\sim 10^{-8} .
\end{displaymath} (13)


  \begin{figure}
\par\includegraphics[width=8.8cm,clip]{ms1315f4.eps}\end{figure} Figure 4: Optical depth for light sources in the galactic plane at a distance of D* = 7.5 kpc, as a function of the galactic longitude, for the same models as in Fig. 2.
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  \begin{figure}
\par\includegraphics[width=8.8cm,clip]{ms1315f5.eps}\end{figure} Figure 5: Optical depth for light sources at galactic longitude $30\degr$in the galactic plane, as a function of distance D*, for the same models as in Fig. 2.
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A more thorough estimate for the optical depth is obtained from

 \begin{displaymath}\tau(D_*,\theta,\phi)=\int_0^{D_*}\pi R_{\rm E}^2(r,D_*)
n(r,\theta,\phi){\rm d}r.
\end{displaymath} (14)

Figures 4 and 5 show the optical depth as a function of the galactic longitude and as a function of the distance to the light source, respectively.

2.3 Typical timescale

Consider a lens of mass M, passing the line of sight of a distant source at a perpendicular velocity $v_{\perp}$. The typical time scale $t_{\rm var}$ of the microlensing event is given by

 
$\displaystyle t_{\rm var}$ $\textstyle \equiv$ $\displaystyle \frac{R_{\rm E}}{v_\perp}$  
  $\textstyle \approx$ $\displaystyle 25~{\rm d}\left(\frac{M}{M_{\odot}}\right)^{1/2}
\left(\frac{D}{1~{\rm kpc}}\right)^{1/2}
\left(\frac{200~{\rm km~s}^{-1}}{v_\perp}\right),$ (15)

where D = r(D* - r)/D*. For $M = 1.4 ~M_{\odot}$ we find that the duration of a neutron star microlensing event might range from a few days for close and fast neutron stars up to a few months for neutron stars close to the galactic bulge.

The distribution of timescales is estimated in Fig. 6. We plot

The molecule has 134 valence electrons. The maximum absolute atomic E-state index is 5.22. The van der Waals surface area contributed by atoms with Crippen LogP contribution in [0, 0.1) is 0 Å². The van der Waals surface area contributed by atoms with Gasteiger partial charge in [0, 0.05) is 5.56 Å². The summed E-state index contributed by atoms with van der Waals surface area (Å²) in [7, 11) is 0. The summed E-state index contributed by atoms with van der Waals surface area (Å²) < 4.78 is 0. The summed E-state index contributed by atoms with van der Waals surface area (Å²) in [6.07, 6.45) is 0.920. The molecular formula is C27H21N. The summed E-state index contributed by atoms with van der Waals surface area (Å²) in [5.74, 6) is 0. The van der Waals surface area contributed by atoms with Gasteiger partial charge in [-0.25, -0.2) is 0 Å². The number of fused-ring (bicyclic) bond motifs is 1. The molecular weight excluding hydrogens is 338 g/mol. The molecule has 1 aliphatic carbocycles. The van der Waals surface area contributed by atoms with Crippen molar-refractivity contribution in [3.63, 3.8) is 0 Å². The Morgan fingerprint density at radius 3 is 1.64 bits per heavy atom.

$\displaystyle {{\rm d} p(t_{\rm var}) \over {\rm d} \ln t_{\rm var}}$=$\displaystyle {2 N_{\rm NS} \over t_{\rm var}^2}$
$\displaystyle \!\times \!
\int_0^{D_*} \!\!\!R_{\rm E}^3(r,D_*) f\!\left[\!R_{\rm E}(r,D_*)\over t_{\rm var}\!\right]\!
n(r,\theta,\phi) {\rm d} r$ (16)

at $\theta = \phi = 0$ for D* = 3.25 kpc and D* = 7.5 kpc, respectively. We use the velocity distribution (10), since we expect young neutron stars at small scale height.
  \begin{figure}
\par\includegraphics[width=8.8cm,clip]{ms1315f6.eps}\end{figure} Figure 6: Timescale distribution towards the galactic centre for light sources at D* = 7.5 kpc (upper lines) and D* = 3.25 kpc (lower lines), for the same models as in Fig. 2.
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As can be seen from the comparison of the timescale distributions for sources close to the galactic centre and sources at moderate distances, the width of the timescale distribution is dominated by the sources close to the galactic centre. In both models for the radial distribution the timescale distribution peaks at durations of $\sim$20 days.

2.4 Astrometric microlensing

Astrometric microlensing makes use of the shift of the centroid of the combined (unresolved) images of the light source. While the light amplification used in the photometric effect drops outside the Einstein ring as

\begin{displaymath}A \sim 1 + 2 \left(\theta_{\rm E}\over \theta_{\rm sl}\right)^2,
\end{displaymath}

the centroid shift is given by